Facebook Messenger Just Got an Art-Full New Makeover
Facebook unveiled a major revamp of Messenger today. Stan Chudnovsky, head of product for Messenger, said the Messenger updates and changes were motivated by the same question that typically drives him and his team to innovate: "What do people do and how do we help them to do it more?" In this case, they turned their attention to just how visual Messenger — which began as a simple text chatting tool — has become. "People are spending hours and sending hundreds of millions of photos and videos to each other every day," he told me. "So how do we help them to do more of that?" Find out how he and his team answered that question below.
They Made It Way More Visual
Facebook is offering hundreds of new stickers, frames, 3D effects, and masks in the update. You can draw on your photos or videos, add text, or pull up emoji and badges that perfectly describe how you feel. (The morning I visited Facebook, "need more coffee"-themed badges were a popular choice among our test group.) The changes make Messenger feel a little bit more fun, sure, but they also reflect how people are already using the tool. More than 2.5 billion stickers, videos, pictures, and emoji are already being sent over Messenger each day.(That said, if you just want to kick it old school and send a simple text message, you still can.) Here's an example of my first attempt playing around with some of the new tools:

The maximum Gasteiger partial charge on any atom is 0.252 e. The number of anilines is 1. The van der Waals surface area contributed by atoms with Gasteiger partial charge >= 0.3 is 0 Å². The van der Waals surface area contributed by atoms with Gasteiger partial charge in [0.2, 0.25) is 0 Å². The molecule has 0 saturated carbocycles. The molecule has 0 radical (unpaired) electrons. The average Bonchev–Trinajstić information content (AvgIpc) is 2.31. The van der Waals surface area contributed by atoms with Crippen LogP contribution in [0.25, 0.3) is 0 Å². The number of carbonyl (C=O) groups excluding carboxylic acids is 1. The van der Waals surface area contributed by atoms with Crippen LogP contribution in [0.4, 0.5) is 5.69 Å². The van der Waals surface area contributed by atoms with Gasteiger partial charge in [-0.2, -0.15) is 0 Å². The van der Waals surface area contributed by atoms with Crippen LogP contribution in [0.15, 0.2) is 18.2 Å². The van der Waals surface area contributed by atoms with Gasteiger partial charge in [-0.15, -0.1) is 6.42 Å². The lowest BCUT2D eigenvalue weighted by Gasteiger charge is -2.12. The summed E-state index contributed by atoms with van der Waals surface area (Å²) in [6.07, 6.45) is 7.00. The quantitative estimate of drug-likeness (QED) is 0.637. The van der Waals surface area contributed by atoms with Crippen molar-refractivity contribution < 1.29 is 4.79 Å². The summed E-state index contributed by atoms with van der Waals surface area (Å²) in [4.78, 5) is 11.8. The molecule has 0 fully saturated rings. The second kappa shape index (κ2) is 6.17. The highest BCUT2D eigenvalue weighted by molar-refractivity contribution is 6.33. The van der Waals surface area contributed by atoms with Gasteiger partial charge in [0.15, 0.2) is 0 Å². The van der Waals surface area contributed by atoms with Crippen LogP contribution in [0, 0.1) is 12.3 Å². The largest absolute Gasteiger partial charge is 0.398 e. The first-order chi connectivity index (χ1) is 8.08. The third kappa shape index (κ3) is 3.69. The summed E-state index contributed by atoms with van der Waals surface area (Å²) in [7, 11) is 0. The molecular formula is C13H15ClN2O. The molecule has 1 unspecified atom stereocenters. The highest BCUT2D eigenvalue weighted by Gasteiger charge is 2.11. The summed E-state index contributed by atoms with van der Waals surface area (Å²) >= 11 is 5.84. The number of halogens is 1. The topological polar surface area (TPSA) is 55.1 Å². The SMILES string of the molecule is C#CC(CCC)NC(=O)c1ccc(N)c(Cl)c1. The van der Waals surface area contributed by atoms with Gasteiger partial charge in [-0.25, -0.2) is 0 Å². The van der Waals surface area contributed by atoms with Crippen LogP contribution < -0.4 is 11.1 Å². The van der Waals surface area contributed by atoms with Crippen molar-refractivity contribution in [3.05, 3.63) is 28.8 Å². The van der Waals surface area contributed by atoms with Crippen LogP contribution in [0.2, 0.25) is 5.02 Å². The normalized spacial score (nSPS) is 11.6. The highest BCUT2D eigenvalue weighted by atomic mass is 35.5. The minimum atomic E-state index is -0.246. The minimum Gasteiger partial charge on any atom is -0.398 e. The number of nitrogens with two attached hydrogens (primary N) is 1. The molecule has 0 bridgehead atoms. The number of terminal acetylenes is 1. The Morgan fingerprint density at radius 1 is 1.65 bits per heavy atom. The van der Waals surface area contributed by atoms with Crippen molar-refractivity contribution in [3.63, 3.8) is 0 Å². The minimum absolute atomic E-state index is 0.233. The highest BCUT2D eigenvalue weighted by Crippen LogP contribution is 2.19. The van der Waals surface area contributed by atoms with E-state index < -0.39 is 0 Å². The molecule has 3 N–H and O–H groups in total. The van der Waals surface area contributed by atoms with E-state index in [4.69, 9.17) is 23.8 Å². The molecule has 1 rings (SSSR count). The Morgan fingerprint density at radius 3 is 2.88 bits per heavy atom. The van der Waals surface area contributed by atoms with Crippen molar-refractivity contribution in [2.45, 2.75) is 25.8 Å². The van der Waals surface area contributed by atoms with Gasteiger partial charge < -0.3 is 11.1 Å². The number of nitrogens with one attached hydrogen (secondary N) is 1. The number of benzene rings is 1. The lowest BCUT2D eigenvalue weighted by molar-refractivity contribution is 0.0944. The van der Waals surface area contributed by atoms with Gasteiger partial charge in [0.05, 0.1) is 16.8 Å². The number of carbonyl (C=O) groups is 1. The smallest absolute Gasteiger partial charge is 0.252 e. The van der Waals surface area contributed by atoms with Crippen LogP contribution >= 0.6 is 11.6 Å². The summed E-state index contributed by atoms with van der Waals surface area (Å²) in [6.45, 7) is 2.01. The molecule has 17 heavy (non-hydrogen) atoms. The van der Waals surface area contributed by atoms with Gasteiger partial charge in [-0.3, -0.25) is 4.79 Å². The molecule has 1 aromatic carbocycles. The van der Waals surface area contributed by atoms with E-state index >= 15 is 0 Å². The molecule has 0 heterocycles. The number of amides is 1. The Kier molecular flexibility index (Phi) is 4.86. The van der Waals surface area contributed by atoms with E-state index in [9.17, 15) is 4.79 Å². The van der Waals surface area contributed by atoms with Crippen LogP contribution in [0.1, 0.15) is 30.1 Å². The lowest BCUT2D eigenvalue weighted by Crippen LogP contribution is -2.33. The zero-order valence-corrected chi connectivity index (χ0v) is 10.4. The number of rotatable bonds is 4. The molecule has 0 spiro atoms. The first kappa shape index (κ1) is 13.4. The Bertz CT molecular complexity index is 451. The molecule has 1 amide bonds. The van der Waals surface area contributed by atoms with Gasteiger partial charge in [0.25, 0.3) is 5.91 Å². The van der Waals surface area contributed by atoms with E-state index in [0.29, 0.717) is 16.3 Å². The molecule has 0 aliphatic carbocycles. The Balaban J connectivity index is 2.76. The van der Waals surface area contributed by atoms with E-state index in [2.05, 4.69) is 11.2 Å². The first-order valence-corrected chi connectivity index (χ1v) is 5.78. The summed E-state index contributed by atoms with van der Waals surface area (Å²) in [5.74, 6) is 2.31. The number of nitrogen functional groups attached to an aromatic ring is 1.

You Now Can Create Art Before Starting a Conversation
This new version is so art-centric, users can now start a conversation by first creating art with the "blank canvas" feature and then sending it to a friend or friends. While these new features might be reminiscent of Snapchat and Instagram Stories, one of the big differences is that Facebook has always designed Messenger to be used for conversations between individuals and small groups — not for publishers or influencers to reach big groups or fans.
The Camera Is Faster and More Integrated
The new Messenger camera works faster, and it's much easier to access. It's never more than one tap away, and the new shutter button at the bottom of the screen looks similar to — and is just as intuitive to use — as the shutter button built into any smartphone camera. Tapping snaps a photo, while pressing and holding records video.